It is with great joy that the Acropolis Museum received ten fragments of the sculptural decoration of the Parthenon, which were granted by the National Archaeological Museum, following a request made by the Acropolis Museum General Director.
These fragments, which were kept until now in the storerooms of the National Archaeological Museum, have a maximum height of 32 centimeters, and were located, identified and documented by the late archaeologist and researcher of ancient Greek sculpture, Giorgos Despinis.
The fragments come from the frieze, the metopes and the pediments of the Parthenon. Two head fragments already found their place in the frieze. The first one, the upper part of a youth’s head, comes from the east frieze. It connects to the second from the left figure of a parade marshal of the Panathenaic procession, who is depicted on block VII. This is an authentic fragment of the block VII of the east frieze, as the rest of the block is kept in the Louvre Museum in Paris. The second head is attributed to the first from the left figure of a thallophoros (branch-bearer) of the Panathenaic procession, who is depicted on block IX of the north frieze.
The remaining eight fragments were temporarily placed in a special showcase in the Parthenon Gallery, from which they will be withdrawn at some point, to be studied in relation to other parts of the sculptural decoration of the great temple, whether these are displayed in the exhibition space, or kept in the Acropolis Museum’s storerooms.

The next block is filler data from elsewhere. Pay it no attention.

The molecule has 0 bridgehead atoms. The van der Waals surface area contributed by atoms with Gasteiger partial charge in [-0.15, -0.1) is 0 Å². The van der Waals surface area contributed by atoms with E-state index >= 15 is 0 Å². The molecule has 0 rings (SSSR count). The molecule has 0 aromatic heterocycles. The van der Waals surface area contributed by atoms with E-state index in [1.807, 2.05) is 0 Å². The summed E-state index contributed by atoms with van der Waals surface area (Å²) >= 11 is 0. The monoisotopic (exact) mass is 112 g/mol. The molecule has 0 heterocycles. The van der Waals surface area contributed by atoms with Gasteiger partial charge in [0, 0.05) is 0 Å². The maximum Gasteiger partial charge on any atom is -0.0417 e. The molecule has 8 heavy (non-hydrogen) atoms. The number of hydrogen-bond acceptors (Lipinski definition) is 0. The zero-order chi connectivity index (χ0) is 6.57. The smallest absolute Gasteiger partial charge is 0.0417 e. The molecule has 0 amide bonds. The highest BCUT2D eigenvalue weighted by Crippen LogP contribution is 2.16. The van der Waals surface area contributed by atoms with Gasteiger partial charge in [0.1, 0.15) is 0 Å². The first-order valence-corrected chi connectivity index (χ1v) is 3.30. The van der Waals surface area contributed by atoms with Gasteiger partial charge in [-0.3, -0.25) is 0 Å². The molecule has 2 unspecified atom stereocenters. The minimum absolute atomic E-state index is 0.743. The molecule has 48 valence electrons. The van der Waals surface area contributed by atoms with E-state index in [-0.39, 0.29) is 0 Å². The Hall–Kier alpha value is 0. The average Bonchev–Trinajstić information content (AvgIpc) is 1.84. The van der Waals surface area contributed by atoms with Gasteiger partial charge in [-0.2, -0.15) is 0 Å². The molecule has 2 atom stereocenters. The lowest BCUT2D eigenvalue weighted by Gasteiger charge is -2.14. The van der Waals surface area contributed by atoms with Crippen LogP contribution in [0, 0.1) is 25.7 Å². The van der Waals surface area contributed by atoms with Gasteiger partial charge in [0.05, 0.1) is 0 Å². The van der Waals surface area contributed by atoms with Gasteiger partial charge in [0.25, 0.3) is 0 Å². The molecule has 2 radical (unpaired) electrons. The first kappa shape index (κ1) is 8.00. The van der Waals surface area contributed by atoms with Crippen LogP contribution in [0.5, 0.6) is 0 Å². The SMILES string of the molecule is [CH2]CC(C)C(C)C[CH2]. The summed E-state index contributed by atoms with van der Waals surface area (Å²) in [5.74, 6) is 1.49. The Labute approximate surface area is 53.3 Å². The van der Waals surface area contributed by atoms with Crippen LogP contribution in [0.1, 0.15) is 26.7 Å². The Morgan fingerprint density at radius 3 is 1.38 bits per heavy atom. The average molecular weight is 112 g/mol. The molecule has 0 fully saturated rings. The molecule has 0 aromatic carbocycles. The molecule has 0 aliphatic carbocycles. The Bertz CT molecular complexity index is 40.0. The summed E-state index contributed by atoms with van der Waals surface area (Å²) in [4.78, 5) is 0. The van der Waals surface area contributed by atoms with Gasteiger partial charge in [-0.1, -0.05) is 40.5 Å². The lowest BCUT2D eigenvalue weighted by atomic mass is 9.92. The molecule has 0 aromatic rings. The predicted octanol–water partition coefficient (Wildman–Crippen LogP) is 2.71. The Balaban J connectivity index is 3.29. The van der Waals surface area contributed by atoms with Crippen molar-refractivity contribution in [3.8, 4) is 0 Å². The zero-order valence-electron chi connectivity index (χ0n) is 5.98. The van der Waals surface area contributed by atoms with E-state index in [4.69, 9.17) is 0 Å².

The receival of the ten fragments from the National Archaeological Museum to the Acropolis Museum took place in an official ceremony in the emblematic Parthenon Gallery, presence of the Prime Minister, Mr. Kyriakos Mitsotakis, the Minister of Culture, Mrs. Lina Mendoni, the General Secretary of Culture, Mr. George Didaskalou, the President of the Board of Directors of the Acropolis Museum, Prof. Dimitris Pandermalis, the Director of the National Archaeological Museum, Mrs Anna Karapanagiotou, and the General Director of the Acropolis Museum, Prof. Nikos Stampolidis.